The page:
I first read The Handmaid’s Tale when I was 12 years old in the late 1980s. I discovered it on my mother’s bookshelves, and I was fascinated by the story, not scared as much as I should have been but stilled by possibility, intrigued. I surely didn’t understand a lot about the book (much as there were things that went way over my head when I read her copy of Fear of Flying), but I carried it with me as I grew. From this and other books, I decided I was a feminist. I also decided I wanted to write books of my own like Margaret Atwood. In my latest novel, I used an epigraph from The Handmaid’s Tale, and the light flickering in my heart when the author (through her assistant) gave me permission to use the quote was glorious.
After watching the first three episodes of the Hulu series last night, I wonder if this book influenced the kind of woman I decided, young, I wanted to become: independent, ignoring traditional gender roles, not under the thumb of any man. I didn’t want to marry, but falling in love and wanting to give my boyfriend health insurance changed that, so after a quick visit to City Hall married I am today—together going on 23 years; we would have been together no matter a piece of paper. But when I was young, when I didn’t see marriage in my future, my ambition was to be a professional woman as well as a single mother. I decided as a teenager that I didn’t want children after all, and I’ve stuck to that over these decades—it’s always felt to be the right choice. I wonder now how I came to these decisions so young and if the books I read—The Handmaid’s Tale high up among them—led the way. The ambitions I built for myself were men’s ambitions, the dreams giant dreams I was determined to go after even though I was small. Even though I was shy and quiet and if you’d known me then, you may not have realized I had it in me. Oh did I. I’ve since reached a number of those dreams and stared those ambitions in the face. I’m living the life I told myself I could even though there were men in my life who said it wasn’t possible, who laughed at me. I would have died if forced to fit the ideal of a “woman” for someone else.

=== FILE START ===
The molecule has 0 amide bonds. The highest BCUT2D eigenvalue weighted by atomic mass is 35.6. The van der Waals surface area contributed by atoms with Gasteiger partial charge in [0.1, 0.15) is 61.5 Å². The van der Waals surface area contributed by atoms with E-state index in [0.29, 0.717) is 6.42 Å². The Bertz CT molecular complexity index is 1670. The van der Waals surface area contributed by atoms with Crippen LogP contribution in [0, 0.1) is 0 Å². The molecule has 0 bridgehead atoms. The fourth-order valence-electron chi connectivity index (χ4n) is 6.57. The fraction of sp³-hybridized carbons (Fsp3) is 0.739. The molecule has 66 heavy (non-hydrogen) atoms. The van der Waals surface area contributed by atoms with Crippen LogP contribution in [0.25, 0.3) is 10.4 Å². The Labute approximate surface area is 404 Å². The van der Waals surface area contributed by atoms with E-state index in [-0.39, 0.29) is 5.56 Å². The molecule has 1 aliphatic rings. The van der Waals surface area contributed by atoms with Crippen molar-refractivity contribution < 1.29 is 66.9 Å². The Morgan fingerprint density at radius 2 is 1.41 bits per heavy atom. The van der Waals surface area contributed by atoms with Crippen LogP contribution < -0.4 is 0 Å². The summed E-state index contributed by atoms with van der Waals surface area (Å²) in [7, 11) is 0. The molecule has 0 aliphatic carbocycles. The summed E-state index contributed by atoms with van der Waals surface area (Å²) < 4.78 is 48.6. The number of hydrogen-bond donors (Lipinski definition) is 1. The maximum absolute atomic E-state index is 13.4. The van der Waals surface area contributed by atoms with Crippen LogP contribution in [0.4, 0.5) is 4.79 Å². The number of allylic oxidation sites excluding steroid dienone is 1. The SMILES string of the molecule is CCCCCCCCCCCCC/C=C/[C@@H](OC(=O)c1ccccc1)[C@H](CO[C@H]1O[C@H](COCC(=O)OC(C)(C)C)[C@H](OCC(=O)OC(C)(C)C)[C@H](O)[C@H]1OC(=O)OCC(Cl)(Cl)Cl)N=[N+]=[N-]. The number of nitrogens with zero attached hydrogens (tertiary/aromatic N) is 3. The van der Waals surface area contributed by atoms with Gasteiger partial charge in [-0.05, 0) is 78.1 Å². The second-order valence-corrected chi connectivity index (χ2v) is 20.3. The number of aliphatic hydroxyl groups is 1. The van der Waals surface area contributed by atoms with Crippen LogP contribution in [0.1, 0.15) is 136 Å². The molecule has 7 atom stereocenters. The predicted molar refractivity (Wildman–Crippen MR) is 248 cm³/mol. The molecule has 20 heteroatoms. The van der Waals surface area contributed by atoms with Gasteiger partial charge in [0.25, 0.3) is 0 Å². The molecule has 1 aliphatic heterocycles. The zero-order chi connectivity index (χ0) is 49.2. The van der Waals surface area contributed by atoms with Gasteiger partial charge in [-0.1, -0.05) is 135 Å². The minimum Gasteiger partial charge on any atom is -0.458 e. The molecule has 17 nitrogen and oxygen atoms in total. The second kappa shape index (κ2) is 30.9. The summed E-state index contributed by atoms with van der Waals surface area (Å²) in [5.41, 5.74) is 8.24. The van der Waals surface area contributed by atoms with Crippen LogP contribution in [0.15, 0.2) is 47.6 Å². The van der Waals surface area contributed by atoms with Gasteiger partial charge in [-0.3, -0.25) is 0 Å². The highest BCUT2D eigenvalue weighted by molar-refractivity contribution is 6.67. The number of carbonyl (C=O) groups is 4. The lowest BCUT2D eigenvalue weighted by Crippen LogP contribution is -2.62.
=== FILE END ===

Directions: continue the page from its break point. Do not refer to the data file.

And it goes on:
When I was 12 years old, The Handmaid’s Tale felt far away—it felt like an other reality, impossible to ever find ourselves in now. I didn’t understand so much. Last night, as I watched all three available episodes in a row before bed, the reality on the screen didn’t feel as far away as I expected and remembered. It didn’t feel so impossible and other. When women were dismissed from jobs that male coworkers could keep I bristled. When women’s bank accounts were closed and the funds given to male spouses or male next of kin, I felt alarmed. When women were no longer allowed to own property, to have any control over their own lives in the first of many growing ways, when women were accused of being “gender traitors,” and more and more, I began to see how something totalitarian and terrible could come to pass perhaps here, perhaps one day, and never before did I feel that after the few times I reread this book over the years. Naive? Or, since the election, has the world I know changed that much?
The adaptation is a good one so far, and I usually hate when a novel I loved is brought to the screen.
Did you watch it?